Flying from Los Angeles to Auckland via Fiji? You can stop in Fiji and have two vacations in one.
Note that this also means that if you fly round-trip and book two easy one-way streets – one in each direction, you can make two layovers.
Generous limits on the number of miles you can buy
There are many people who take advantage of these promotions frequently, and one thing that has long made the Alaska Mileage Plan unique is that the program has no limit on the number of miles you can purchase. While there was a limit to the number of miles you could buy per transaction, you could make as many transactions as you wanted.
The Alaska Mileage Plan limits non-elite members to the purchase of 150,000 miles per calendar year. Meanwhile, Elite Mileage Plan members (MVP, MVP Gold, and MVP Gold 75K) still have no limit on the number of miles they can purchase.
Here’s how Alaska describes the terms and conditions for purchasing miles:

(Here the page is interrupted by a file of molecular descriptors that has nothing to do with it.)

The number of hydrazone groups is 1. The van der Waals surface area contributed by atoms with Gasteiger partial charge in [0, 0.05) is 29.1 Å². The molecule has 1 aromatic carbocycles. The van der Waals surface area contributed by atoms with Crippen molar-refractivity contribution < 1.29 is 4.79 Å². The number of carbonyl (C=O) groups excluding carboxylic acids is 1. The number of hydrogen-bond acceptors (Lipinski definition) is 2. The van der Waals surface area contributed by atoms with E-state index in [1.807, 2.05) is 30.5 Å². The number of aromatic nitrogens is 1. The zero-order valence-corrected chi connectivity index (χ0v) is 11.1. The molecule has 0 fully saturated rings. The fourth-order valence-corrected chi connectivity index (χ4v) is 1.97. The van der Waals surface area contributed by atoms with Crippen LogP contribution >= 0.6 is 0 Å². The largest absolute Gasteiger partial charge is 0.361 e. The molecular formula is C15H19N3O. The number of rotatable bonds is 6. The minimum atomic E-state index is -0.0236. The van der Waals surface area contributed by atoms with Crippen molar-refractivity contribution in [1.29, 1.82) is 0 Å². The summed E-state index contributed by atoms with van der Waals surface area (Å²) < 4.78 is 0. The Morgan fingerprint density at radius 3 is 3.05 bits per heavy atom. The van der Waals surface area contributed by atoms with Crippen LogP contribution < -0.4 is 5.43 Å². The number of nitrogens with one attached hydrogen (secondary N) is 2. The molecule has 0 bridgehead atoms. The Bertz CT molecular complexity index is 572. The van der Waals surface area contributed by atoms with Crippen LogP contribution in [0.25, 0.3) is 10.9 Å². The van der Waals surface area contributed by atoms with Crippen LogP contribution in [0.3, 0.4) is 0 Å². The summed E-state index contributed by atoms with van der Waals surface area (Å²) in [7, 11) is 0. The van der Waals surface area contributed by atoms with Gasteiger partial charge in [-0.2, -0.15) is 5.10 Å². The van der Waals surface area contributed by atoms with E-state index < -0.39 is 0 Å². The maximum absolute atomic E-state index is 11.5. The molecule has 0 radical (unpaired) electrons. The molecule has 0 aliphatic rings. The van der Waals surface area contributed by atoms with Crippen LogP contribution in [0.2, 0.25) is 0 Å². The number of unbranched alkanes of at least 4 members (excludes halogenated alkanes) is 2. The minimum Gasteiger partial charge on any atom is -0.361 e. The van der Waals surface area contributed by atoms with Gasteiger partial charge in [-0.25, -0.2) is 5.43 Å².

Up to a maximum of 150,000 miles that you have earned via Points.com in a calendar year can be credited to your mileage plan account, regardless of whether you bought them or gave them to you. MVP, MVP Gold and MVP Gold 75K
Why should the mileage plan add a limit to the number of miles you can buy? In reality, the program has likely made money on the vast majority of transactions, because even if you buy miles to redeem them in First Class and Business Class on partner airlines, Alaska will pay only a fraction of the normal cost of those tickets.